Smartphones are getting smarter all the time, but this time, they are getting healthier as well. There are more than 43,000 apps that focus on health, and heart monitoring apps are among the most popular. The new Samsung Galaxy S5 smartphone even has a heart rate monitor built directly into the back of the device. Rumor has it, however, that Apple is trying to take heart monitoring to the next level by even being able to predict heart attacks with their devices. Here’s what you need to know about the latest heart monitoring smartphone tools.

A recent report by the San Francisco Chronicle said that Apple is interested in expanding its product line to medical devices, specifically with sensor technology that can help predict heart attacks. According to an insider, the company hired Tomlinson Holman, a renowned audio engineer who invented THX and 10.2 surround sound, to develop ways of measuring noise as it applies to blood flow. Apple wants to develop devices that can predict heart attacks by monitoring the sound blood makes as it moves through a clogged artery. If the reports are true, it’s possible that the heart attack–predicting technology may be integrated into the iWatch because these reports are consistent with previous rumors that the smartwatches will be health-centric. Expected to launch sometime this year, the iWatch will work alongside the iPhone, which will be equipped with heart rate and glucose level monitoring software.

Speaking of smartwatches, Basis, a wearable health and heart rate monitor, is on the market and has been talking to Google, Apple, and possibly Samsung and Microsoft about a potential sale. Of all the fitness trackers currently available, Basis is said to be the most accurate. The smartwatch has 4 sensors that track heart rate, temperature, perspiration, motion, and more. Basis goes further than data capture by analyzing it and suggesting changes in a user’s daily routine to help create healthy habits. The device can even monitor sleep patterns to help a person get into the habit of a regular wake-up time.

In other news, the FDA recently approved the AliveCor Heart Monitor, a smartphone case that records electrocardiogram (ECG) rhythms that was previously available by prescription only, to be available over-the-counter. The device can come in the form of a smartphone case or can just attach to the back of a phone, and it enables users to record and wirelessly share their ECGs with a cardiovascular technologist to be analyzed within 30 minutes. The device can help patients who feel they may have a heart arrhythmia problem by recording their ECGs any time they feel something. It could also be used for patients who have already been diagnosed with a heart problem and provides a way for physicians to remotely monitor their condition to see whether a prescribed therapy has been effective.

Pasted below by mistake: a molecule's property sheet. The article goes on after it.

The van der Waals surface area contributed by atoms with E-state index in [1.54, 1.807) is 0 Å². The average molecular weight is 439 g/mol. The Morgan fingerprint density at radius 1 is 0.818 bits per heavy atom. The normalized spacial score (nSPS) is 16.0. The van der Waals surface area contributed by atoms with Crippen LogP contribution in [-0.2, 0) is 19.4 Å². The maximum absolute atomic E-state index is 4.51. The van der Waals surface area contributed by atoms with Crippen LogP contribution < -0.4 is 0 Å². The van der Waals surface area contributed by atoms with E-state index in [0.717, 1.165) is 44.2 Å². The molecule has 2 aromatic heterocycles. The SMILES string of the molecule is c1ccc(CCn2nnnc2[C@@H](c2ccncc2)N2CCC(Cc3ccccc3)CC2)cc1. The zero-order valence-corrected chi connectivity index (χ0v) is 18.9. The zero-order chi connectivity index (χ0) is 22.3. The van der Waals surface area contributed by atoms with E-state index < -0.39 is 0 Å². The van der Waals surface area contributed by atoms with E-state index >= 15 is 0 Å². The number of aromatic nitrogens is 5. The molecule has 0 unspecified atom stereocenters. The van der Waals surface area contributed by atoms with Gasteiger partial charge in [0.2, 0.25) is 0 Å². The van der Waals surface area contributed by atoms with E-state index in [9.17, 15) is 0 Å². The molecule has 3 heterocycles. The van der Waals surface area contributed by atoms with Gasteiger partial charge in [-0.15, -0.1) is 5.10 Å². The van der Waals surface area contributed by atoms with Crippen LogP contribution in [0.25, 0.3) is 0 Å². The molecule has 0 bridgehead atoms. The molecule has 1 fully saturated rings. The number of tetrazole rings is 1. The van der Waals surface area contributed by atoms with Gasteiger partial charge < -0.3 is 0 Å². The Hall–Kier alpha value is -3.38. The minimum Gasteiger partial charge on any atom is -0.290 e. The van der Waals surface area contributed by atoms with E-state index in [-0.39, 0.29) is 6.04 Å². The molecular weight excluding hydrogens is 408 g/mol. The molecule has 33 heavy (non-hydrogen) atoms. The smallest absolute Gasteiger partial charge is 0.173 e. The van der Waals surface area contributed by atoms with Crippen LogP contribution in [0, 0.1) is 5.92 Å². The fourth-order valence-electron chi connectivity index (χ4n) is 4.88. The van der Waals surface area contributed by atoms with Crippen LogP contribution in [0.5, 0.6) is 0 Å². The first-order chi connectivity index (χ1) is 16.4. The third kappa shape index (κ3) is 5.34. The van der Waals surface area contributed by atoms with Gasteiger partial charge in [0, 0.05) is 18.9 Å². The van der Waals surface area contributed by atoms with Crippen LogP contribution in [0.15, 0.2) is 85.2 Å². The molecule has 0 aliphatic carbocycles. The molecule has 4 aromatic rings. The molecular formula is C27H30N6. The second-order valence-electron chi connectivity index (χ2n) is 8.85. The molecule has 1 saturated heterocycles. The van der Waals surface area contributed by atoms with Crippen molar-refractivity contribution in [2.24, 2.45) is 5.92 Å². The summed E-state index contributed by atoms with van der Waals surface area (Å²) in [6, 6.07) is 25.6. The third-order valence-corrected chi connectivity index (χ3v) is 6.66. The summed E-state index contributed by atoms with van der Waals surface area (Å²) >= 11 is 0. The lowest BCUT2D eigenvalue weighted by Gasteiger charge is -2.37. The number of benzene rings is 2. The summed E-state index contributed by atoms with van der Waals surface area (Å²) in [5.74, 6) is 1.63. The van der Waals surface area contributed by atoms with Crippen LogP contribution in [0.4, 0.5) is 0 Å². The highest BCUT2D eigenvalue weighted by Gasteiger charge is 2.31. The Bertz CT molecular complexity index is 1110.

For those who don’t necessarily have a heart problem but still want to be conscious of their health, the latest Samsung smartphone, the Galaxy S5, is equipped with a heart rate monitor built directly into the back of the device. Using it is as simple as placing an index finger on the center of the flash module and holding it there for a few seconds while the app calculates a user’s heart rate. For those of us who do not have a Galaxy S5, there are other apps out there that function in the same way to measure heart rate. One of them is the Instant Heart Rate app by Azumio, which is available for iPhones, Androids, and Windows phones. The app uses a smartphone’s camera to detect the pulse from a user’s fingertip to measure heart rate instantly.

The smartphone is increasingly becoming an all-purpose device, not just for texting or browsing the Internet, but for staying on top of personal health as well. If we can already use our pocket-sized devices for monitoring our heart rates and possibly predicting heart attacks, imagine what the smartphone of the future will be able to do.

Reference

  1. Azumio website. http://www.azumio.com/apps/heart-rate.
  2. Basis website. http://www.mybasis.com.
  3. Dolan B. AliveCor launces smartphone-enabled heart monitor, analysis services direct-to-consumer. Mobile Health News website. February 11, 2014. http://mobihealthnews.com/29801/alivecor-launches-smartphone-enabled-heart-monitor-analysis-services-direct-to-consumer.
  4. Dolcourt J. See the Samsung Galaxy S5’s heart rate monitor in action. CNET website. February 25, 2014. http://reviews.cnet.com/8301-13970_7-57619478-78/see-the-samsung-galaxy-s5s-heart-rate-monitor-in-action.
  5. Lee T, Baker DR. Apple exploring cars, medical devices to reignite growth. San Francisco Chronicle website. February 16, 2014. http://www.sfgate.com/news/article/Apple-exploring-cars-medical-devices-to-reignite-5239850.php.
  6. Suba R. Apple iWatch that can predict heart attacks? Why not? Tech Times website. February 17, 2014. http://www.techtimes.com/articles/3506/20140217/apple-iwatch-that-can-predict-heart-attacks-why-not.htm.
  7. Tsotsis A. Basis in acquisition talks with everyone. Tech Crunch website. February 16, 2014. http://techcrunch.com/2014/02/16/basis-in-acquisition-talks-with-everyone.